How to Change Water Tap Washers

Updated February 21, 2017

The washers in a tap are subject to constant pressure and friction as well as hot water, in the case of the hot tap. This breaks down the rubber or plastic that the tap is made of and will result in dripping. Not matter how hard you turn that tap handle, you can't quite get it to shut off. The washers need to be replaced. This is a quick five- or 10-minute job that will keep the dripping from annoying you and wasting water. When you pick up washers at the store, get extras, then it is always an easy fix if another tap develops a leak.

Turn off the water at the main shut-off valve or under the sink if there is a shut-off located there. Turn on the tap you are working on to release any water stored in its line. Place the sink plug in the drain to prevent the screw and other items from dropping down the hole.

Use a flathead screwdriver to pop off the clear plastic top on the tap. On some tap units the washer sits on top; others have a housing you need to remove. It should pop up and underneath is the screw for the tap. Unscrew it and pull up on the tap to remove it.

Hold the base of the tap with one hand and use a spanner, crescent or adjustable wrench to undo the brass or stainless coupling at the top. Pull the valve out of the tap and pull off the old washer on the bottom. Replace it with a new one. Put the valve back into the tap and tighten the coupling with a wrench.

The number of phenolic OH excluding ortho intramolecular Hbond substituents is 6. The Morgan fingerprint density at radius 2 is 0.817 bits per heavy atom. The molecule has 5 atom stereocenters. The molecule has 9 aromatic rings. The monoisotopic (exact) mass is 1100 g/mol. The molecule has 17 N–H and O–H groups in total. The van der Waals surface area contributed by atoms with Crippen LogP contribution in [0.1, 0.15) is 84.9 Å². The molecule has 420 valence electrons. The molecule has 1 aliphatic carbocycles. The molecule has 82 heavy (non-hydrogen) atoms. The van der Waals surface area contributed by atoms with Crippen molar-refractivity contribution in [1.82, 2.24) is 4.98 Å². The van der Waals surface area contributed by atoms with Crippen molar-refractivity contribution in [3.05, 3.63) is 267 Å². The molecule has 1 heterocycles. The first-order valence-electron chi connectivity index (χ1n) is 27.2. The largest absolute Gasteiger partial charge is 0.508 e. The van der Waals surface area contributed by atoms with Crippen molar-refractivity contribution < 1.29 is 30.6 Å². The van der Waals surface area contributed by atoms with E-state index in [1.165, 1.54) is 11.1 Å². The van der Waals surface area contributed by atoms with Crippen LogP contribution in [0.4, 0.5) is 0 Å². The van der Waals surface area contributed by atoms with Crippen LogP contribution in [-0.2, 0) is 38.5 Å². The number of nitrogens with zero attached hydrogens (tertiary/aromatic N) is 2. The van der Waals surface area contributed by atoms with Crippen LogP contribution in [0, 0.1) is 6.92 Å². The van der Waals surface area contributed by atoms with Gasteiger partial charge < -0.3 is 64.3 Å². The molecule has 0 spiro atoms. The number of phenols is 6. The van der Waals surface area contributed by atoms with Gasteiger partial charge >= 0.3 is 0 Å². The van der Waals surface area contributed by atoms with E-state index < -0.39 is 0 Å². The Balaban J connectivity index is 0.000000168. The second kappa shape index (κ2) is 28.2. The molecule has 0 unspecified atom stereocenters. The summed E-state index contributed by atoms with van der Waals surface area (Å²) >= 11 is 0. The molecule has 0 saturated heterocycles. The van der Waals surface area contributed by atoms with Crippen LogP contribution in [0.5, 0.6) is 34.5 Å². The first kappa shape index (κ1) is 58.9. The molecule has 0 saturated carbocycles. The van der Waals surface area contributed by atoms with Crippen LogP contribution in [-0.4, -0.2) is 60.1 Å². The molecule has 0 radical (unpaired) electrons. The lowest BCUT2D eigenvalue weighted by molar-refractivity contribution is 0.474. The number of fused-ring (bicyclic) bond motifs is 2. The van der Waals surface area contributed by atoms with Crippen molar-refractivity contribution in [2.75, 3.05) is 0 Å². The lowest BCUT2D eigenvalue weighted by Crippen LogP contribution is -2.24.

Put the tap housing back on and tighten the screw. Replace the insert if there was one and then the cover on the tap. Turn the water back on and then turn on the tap. Check for leaks. If there is a problem, take apart the tap again and try with a different washer -- there may have been a defect in the one you used. Make sure all the parts are tight because loose components could cause leaking and keep the tap from turning off properly.

Things You'll Need

  • Flathead screwdriver
  • Philips screwdriver
  • Spanner, crescent or adjustable wrench
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About the Author

Bonnie Grant began writing professionally in 1990. She has been published on various websites, specializing in garden-related instructional articles. Grant recently earned a Bachelor of Arts in business management with a hospitality focus from South Seattle Community College.